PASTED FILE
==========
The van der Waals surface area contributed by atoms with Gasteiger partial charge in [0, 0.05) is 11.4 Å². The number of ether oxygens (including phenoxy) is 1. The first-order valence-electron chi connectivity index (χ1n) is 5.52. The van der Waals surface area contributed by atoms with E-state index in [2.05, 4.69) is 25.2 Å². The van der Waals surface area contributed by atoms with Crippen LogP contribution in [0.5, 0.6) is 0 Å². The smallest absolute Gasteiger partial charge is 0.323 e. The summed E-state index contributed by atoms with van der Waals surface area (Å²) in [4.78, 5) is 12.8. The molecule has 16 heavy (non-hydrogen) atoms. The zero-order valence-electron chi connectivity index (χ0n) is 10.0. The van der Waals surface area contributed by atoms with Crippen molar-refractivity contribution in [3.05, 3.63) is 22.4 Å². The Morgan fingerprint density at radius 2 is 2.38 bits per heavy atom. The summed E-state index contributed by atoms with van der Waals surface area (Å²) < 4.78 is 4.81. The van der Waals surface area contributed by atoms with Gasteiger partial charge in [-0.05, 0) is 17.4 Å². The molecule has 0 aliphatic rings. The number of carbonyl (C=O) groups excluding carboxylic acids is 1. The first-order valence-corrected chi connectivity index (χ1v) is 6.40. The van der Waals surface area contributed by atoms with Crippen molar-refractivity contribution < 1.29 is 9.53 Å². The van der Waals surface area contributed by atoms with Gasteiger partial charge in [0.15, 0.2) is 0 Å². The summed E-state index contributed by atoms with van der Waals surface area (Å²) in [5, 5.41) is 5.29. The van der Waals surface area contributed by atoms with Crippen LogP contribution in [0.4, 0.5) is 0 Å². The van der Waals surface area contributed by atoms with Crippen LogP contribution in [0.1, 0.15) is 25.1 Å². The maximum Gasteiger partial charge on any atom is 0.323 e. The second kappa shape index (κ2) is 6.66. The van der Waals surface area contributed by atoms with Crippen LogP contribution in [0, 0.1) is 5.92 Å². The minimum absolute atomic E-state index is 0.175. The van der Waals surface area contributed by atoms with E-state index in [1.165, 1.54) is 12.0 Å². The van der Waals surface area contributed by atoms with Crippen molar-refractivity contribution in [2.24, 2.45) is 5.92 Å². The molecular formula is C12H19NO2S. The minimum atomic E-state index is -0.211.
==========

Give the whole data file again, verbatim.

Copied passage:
The van der Waals surface area contributed by atoms with Gasteiger partial charge in [0, 0.05) is 11.4 Å². The number of ether oxygens (including phenoxy) is 1. The first-order valence-electron chi connectivity index (χ1n) is 5.52. The van der Waals surface area contributed by atoms with E-state index in [2.05, 4.69) is 25.2 Å². The van der Waals surface area contributed by atoms with Crippen LogP contribution in [0.5, 0.6) is 0 Å². The smallest absolute Gasteiger partial charge is 0.323 e. The summed E-state index contributed by atoms with van der Waals surface area (Å²) in [4.78, 5) is 12.8. The molecule has 16 heavy (non-hydrogen) atoms. The zero-order valence-electron chi connectivity index (χ0n) is 10.0. The van der Waals surface area contributed by atoms with Crippen molar-refractivity contribution in [3.05, 3.63) is 22.4 Å². The Morgan fingerprint density at radius 2 is 2.38 bits per heavy atom. The summed E-state index contributed by atoms with van der Waals surface area (Å²) < 4.78 is 4.81. The van der Waals surface area contributed by atoms with Gasteiger partial charge in [-0.05, 0) is 17.4 Å². The molecule has 0 aliphatic rings. The number of carbonyl (C=O) groups excluding carboxylic acids is 1. The first-order valence-corrected chi connectivity index (χ1v) is 6.40. The van der Waals surface area contributed by atoms with Crippen molar-refractivity contribution < 1.29 is 9.53 Å². The van der Waals surface area contributed by atoms with Gasteiger partial charge in [0.15, 0.2) is 0 Å². The summed E-state index contributed by atoms with van der Waals surface area (Å²) in [5, 5.41) is 5.29. The van der Waals surface area contributed by atoms with Crippen LogP contribution in [0.4, 0.5) is 0 Å². The van der Waals surface area contributed by atoms with Crippen LogP contribution in [0.1, 0.15) is 25.1 Å². The maximum Gasteiger partial charge on any atom is 0.323 e. The second kappa shape index (κ2) is 6.66. The van der Waals surface area contributed by atoms with Crippen LogP contribution in [0, 0.1) is 5.92 Å². The minimum absolute atomic E-state index is 0.175. The van der Waals surface area contributed by atoms with E-state index in [1.165, 1.54) is 12.0 Å². The van der Waals surface area contributed by atoms with Crippen molar-refractivity contribution in [2.24, 2.45) is 5.92 Å². The molecular formula is C12H19NO2S. The minimum atomic E-state index is -0.211.